Your summer reading list wouldn’t be complete without this book written by Princeton sociologist. The author follows 8 Milwaukee families through their daily struggle to find and keep a shelter. The unsettling and candid narrative of the full-blown survival mode of struggling families living in the era of economic exploitation will transform your understanding of poverty and help you appreciate your life more.
5 Must Read Books for College Students
The Best We Could Do by Thi Bui
The only graphic novel in the reading list is perhaps the most important and interesting book you can read before graduating from college. Hailed by Bill Gates as both heartbreaking and hopeful, The Best We Could Do illuminates its readers about the traumatizing war experiences. Being the daughter of Vietnamese refugees, the author recounts her childhood and how it was shaped by the parents’ past. The powerful story is a veritable eye opener for everyone inspired by the antiwar movement.
How to Get Filthy Rich in Rising Asia by Mohsin Hamid
This riveting parody of a get-rich-quick books can be devoured in several hours. With the help of a determined protagonist, the author tells a touching love story in the context of consumer-driven economic development. Hamid shows that unadulterated love is a rarity under the conditions of economic struggle: the protagonist and his sweetheart remain tantalizingly estranged for much of the novel. By linking different narrative elements together, the author manages to create a quasi-philosophical and well-functioning novel.
Purposeful: Are You a Manager or a Movement Starter by Jennifer Dulski
All students working on their entrepreneurial skillset should introduce this book into their home library. Purposeful takes a closer look at the manager vs leader dichotomy. If you are not content with being a leader and want to become a movement starter, you should read the book from cover to cover.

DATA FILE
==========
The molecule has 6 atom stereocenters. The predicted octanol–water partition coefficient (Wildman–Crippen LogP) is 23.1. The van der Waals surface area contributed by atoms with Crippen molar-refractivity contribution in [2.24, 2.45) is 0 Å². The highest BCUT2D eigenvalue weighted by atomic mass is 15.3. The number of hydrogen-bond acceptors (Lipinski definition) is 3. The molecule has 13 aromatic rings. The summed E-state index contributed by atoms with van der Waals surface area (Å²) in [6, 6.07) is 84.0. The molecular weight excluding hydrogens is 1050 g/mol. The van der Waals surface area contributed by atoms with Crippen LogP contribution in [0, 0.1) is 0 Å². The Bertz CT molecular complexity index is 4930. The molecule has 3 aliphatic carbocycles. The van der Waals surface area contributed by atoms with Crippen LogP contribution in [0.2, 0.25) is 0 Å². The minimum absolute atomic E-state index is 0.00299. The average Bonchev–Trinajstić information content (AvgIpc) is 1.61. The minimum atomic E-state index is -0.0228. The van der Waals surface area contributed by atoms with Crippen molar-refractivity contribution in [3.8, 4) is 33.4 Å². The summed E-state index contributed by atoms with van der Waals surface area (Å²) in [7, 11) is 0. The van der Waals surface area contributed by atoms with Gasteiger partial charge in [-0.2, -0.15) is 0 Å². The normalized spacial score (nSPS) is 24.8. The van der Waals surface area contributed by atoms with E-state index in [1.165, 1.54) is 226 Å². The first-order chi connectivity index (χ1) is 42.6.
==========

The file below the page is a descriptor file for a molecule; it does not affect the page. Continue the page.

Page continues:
Shame Nation by Sue Scheff
This is an excellent guide to safe navigation of treacherous and tumultuous waters of the Web. Written by Internet safety activist, the book details many online wrongdoing (fat shaming, trolling, doxing, sextortion, etc.) and provides helpful advice on how to avoid them. By reading these shamefully fascinating case studies on online harassment and practical solutions for each scenario you will become an empowered digital citizen.
Popular by Mitch Prinstein
This rigorous exploration of the social phenomenon referred to as popularity will force you to reexamine your relationships with friends, colleagues, and romantic partners. The author argues that the everlasting adolescence, which is deeply embedded in people’s souls, often undermines their health and career success. Read the book to learn how to increase your likeability, thereby improving your wellness outcomes.
5 Inspiring Books for College Students
The Art of Happiness at Work by Dalai Lama
The book by the most influential Buddhist monk of the 21st century will be enjoyed by Westerners struggling to find self-identity and achieve the much-desired happiness at work. Want to know how to achieve a blissful absorption in any professional activity and learn from failure? Then, put this book on your nightstand and read it studiously. Soon, you’ll be inspired to shift your perspective and bring positive change into your professional life.
The Four Agreements by Miguel Ruiz
In a truly inspirational guide to personal freedom, Ruiz teaches his readers how to handle criticism, provide constructive feedback, and solve problems. If you want to get rid of the onerous mental baggage you’ve been carrying around for many years, there’s no better way to start than by reading this book. Let the emancipation begin!
The Art of War by Sun Tzu
Sometimes, being a student can feel like a war. Because it is! Pick up a copy of Sun Tzu’s book learn how to win the most important academic and life battles one can face. If you have a winner mentality, the book will immediately resonate with you on more than one level. Reading it is tantamount to having a pep talk from a veritable general and military strategist. And what can inspire more?
The Widow Cliquot by Tilar J. Mazzeo
The biography will immerse you in the life of a true business pioneer Tilar J. Mazzeo. The author narrates her story of becoming one of the most successful female entrepreneurs after the untimely death of her husband in 1800s. The woman shows that daring and determination can shatter the glass ceiling and help to build a successful business empire. You won’t be able to put down this beautifully-written book.
Screw It Let’s Do It: Lessons in Life by Branson
Reading the Branson’s life journey will inspire you to work toward the positive change in your own life. The book will provide you with a useful exposure to true business challenges and enthusiasm to tackle them. As soon as you finish it, the self-limiting beliefs you have will vanish without a trace.
Now you have a long list of books any one of which can radically transform your life. When absorbing the powerful lessons they have to offer, remember: knowledge without action is worthless. Therefore, read and act as much as possible!